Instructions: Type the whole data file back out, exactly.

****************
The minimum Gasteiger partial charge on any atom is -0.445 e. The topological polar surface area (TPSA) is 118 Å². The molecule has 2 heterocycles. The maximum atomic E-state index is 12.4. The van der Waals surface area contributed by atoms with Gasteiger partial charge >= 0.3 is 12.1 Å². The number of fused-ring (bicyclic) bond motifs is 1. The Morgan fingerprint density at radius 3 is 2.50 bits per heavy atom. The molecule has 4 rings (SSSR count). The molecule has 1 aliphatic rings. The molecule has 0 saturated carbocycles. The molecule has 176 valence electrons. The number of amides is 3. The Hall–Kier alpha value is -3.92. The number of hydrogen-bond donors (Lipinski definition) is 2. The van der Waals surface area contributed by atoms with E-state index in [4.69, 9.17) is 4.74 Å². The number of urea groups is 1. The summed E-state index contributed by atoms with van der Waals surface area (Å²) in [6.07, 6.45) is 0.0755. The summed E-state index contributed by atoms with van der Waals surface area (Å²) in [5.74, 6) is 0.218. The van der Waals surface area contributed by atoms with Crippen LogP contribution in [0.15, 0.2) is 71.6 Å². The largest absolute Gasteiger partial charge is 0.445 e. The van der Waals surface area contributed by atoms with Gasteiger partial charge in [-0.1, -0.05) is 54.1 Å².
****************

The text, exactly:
The minimum Gasteiger partial charge on any atom is -0.445 e. The topological polar surface area (TPSA) is 118 Å². The molecule has 2 heterocycles. The maximum atomic E-state index is 12.4. The van der Waals surface area contributed by atoms with Gasteiger partial charge >= 0.3 is 12.1 Å². The number of fused-ring (bicyclic) bond motifs is 1. The Morgan fingerprint density at radius 3 is 2.50 bits per heavy atom. The molecule has 4 rings (SSSR count). The molecule has 1 aliphatic rings. The molecule has 0 saturated carbocycles. The molecule has 176 valence electrons. The number of amides is 3. The Hall–Kier alpha value is -3.92. The number of hydrogen-bond donors (Lipinski definition) is 2. The van der Waals surface area contributed by atoms with E-state index in [4.69, 9.17) is 4.74 Å². The number of urea groups is 1. The summed E-state index contributed by atoms with van der Waals surface area (Å²) in [6.07, 6.45) is 0.0755. The summed E-state index contributed by atoms with van der Waals surface area (Å²) in [5.74, 6) is 0.218. The van der Waals surface area contributed by atoms with Crippen LogP contribution in [0.15, 0.2) is 71.6 Å². The largest absolute Gasteiger partial charge is 0.445 e. The van der Waals surface area contributed by atoms with Gasteiger partial charge in [-0.1, -0.05) is 54.1 Å².